With five weeks to go, Cuomo leads Molinaro 50-28 percent

Photo by Mike Groll, Office of Governor Andrew M. Cuomo.

Majority of voters say Cuomo would be better than Molinaro on three issues: improving public education, fixing New York’s infrastructure and creating jobs

Plurality of upstate voters say Molinaro would be better on the challenges facing that region

Incumbent Democrat Andrew Cuomo leads Republican challenger Marc Molinaro 50-to-28 percent in a
six-person field for governor. Working Families Party candidate Cynthia Nixon has the support of 10 percent and the other three minor party candidates receive combined support of four percent, with eight percent still undecided, according to a new Siena College poll of likely New York State voters released Monday.

In other races, U.S. Sen. Kirsten Gillibrand holds a 61-to-29 percent lead over her little-known Republican opponent, Chele Chiavacci Farley. State Comptroller Tom DiNapoli leads Republican Jonathan Trichter 58-to-26 percent. The race for attorney general is closer, with Democrat Tish James, New York City’s Public Advocate, leading Republican Keith Wofford 50-to-36 percent. Farley, Trichter and Wofford are all first-time candidates.

“With a little more than a month until voters go to the polls, Cuomo has a strong 22-point lead over Molinaro among likely voters. Although Cuomo only has the support of half of voters, a relatively large number of voters, 14 percent, currently say they are planning to vote for one of the four minor party candidates,” said Siena College pollster Steven Greenberg.

“Cuomo is doing a better job holding his base, leading Molinaro among Democrats 77-to-6 percent, while Molinaro only leads among Republicans 59-to-21 percent. Independents favor Cuomo 39-to-29 percent, although 21 percent of them say they are supporting one of the other candidates.

“Cuomo routs in New York City by 61 points and leads by 24 points in the downstate suburbs. Upstate voters are closely divided with 38 percent supporting Cuomo, 36 percent with Molinaro and 18 percent with another candidate,” Greenberg said.

“With a significant gender gap, Cuomo leads by 12 points with men and 31 points with women. Cuomo leads 45-to-32 percent with white voters and has the support of more than three-quarters of black and Latino voters. Even though Cuomo has support from nearly every major union in New York, he leads by 23 points in households with a union member and the same 23 points in households without a union member.”

The poll of 701 New York voters also finds that Cuomo is viewed favorably by 50 percent of likely voters and unfavorably by 46 percent, his highest unfavorable rating in a Siena poll ever.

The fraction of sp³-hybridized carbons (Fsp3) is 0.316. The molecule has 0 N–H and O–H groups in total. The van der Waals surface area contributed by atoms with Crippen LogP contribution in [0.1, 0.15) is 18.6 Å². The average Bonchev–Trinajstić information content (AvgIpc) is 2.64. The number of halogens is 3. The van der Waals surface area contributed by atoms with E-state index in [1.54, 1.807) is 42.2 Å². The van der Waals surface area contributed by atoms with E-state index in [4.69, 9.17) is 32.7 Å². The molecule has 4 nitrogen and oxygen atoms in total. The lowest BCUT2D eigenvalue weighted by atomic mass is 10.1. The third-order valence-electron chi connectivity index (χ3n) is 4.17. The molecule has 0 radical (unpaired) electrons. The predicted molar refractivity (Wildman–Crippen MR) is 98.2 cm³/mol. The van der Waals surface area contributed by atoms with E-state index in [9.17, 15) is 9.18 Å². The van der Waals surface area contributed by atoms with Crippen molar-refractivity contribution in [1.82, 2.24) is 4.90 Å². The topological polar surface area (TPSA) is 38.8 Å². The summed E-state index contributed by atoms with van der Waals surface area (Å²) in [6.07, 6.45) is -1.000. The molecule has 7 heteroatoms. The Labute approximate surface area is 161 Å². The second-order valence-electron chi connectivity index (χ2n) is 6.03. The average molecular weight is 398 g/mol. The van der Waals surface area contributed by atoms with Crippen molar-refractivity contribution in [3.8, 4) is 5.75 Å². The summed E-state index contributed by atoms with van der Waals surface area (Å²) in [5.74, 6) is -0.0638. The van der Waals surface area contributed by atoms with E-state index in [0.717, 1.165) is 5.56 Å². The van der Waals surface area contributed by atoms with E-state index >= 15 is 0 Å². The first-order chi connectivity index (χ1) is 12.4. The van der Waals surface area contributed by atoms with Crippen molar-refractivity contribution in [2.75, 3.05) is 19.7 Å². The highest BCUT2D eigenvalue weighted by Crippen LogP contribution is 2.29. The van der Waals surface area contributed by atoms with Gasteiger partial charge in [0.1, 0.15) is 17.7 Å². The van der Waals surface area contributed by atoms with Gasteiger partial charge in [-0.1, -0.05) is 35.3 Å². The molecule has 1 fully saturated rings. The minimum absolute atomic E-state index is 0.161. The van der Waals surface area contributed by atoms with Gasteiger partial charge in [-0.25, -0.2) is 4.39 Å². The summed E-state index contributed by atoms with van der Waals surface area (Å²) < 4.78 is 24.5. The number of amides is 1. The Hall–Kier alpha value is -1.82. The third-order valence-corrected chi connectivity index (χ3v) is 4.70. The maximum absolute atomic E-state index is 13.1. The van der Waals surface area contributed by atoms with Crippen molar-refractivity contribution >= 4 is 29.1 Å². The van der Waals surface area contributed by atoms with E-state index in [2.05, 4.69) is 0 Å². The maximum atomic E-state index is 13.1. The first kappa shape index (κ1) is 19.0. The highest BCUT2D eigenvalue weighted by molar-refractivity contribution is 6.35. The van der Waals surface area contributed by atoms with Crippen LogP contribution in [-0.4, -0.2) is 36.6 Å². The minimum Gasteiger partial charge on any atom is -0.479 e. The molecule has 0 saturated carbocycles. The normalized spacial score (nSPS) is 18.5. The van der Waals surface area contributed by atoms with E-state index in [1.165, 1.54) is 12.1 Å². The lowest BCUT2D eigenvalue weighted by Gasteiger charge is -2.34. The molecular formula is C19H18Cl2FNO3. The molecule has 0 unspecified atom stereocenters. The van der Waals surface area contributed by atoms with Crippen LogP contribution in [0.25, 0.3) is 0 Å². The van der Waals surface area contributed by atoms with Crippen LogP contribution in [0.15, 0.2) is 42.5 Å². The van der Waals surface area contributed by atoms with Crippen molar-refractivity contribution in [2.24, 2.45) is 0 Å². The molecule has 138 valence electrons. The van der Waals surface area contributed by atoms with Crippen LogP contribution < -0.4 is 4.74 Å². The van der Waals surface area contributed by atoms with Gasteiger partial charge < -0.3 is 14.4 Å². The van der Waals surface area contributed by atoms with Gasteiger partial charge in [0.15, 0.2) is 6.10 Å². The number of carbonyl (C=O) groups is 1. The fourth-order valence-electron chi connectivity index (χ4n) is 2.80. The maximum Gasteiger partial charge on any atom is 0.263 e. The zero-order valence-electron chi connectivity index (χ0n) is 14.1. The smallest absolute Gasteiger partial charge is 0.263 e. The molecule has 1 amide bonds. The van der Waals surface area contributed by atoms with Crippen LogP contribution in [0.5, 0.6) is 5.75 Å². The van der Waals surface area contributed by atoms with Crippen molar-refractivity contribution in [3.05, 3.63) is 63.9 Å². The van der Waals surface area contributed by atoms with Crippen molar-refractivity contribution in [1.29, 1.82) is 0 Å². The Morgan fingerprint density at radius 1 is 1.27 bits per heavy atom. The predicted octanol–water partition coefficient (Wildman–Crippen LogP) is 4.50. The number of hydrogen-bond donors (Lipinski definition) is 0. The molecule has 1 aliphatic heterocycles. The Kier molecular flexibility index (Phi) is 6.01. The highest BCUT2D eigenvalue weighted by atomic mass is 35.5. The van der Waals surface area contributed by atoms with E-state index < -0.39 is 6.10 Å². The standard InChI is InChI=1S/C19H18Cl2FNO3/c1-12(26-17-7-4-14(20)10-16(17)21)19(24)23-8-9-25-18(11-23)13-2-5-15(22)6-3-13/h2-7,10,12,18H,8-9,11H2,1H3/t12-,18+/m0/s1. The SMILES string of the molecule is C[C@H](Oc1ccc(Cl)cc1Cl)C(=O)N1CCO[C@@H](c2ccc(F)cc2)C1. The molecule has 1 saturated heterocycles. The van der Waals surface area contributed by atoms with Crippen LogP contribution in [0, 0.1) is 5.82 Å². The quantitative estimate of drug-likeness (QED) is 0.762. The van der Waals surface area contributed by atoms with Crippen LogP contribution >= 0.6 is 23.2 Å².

Forty-nine percent of likely voters across all parties have an unfavorable opinion of Nixon. Twenty percent of New York likely voters have an unfavorable view of Molinaro.

However, 56 percent of likely voters either don’t know him or have no opinion of Molinaro. Other gubernatorial candidates Howie Hawkins, Stephanie Miner and Larry Sharpe are each unknown to more than three-quarters of voters just five weeks before the election.

“A strong majority of voters say Cuomo would be better than Molinaro on three issues: improving public education, fixing New York’s infrastructure and creating jobs. A plurality of voters also say Cuomo is better on creating a fair tax structure and focusing on the unique problems of upstate New York, although a plurality of upstate voters say Molinaro would be better on that issue,” Greenberg said.

Photo courtesy of @MarcMolinaroNY
Republican gubernatorial candidate Marc Molinaro marches in the 2018 West Indian Day Parade in New York City


“By a small 41-to-36 percent margin, voters say Molinaro would be better on combating corruption in state government. Independents and upstate voters give Molinaro the nod on combating corruption by more than two-to-one.

“Five weeks is a long time in the world of campaigns. However, Molinaro remains largely unknown to more than half of voters, trails Cuomo badly in the money game and faces an electorate with more than twice as many Democrats as Republicans in a blue state that hasn’t gone red in a statewide election since 2002,” Greenberg said.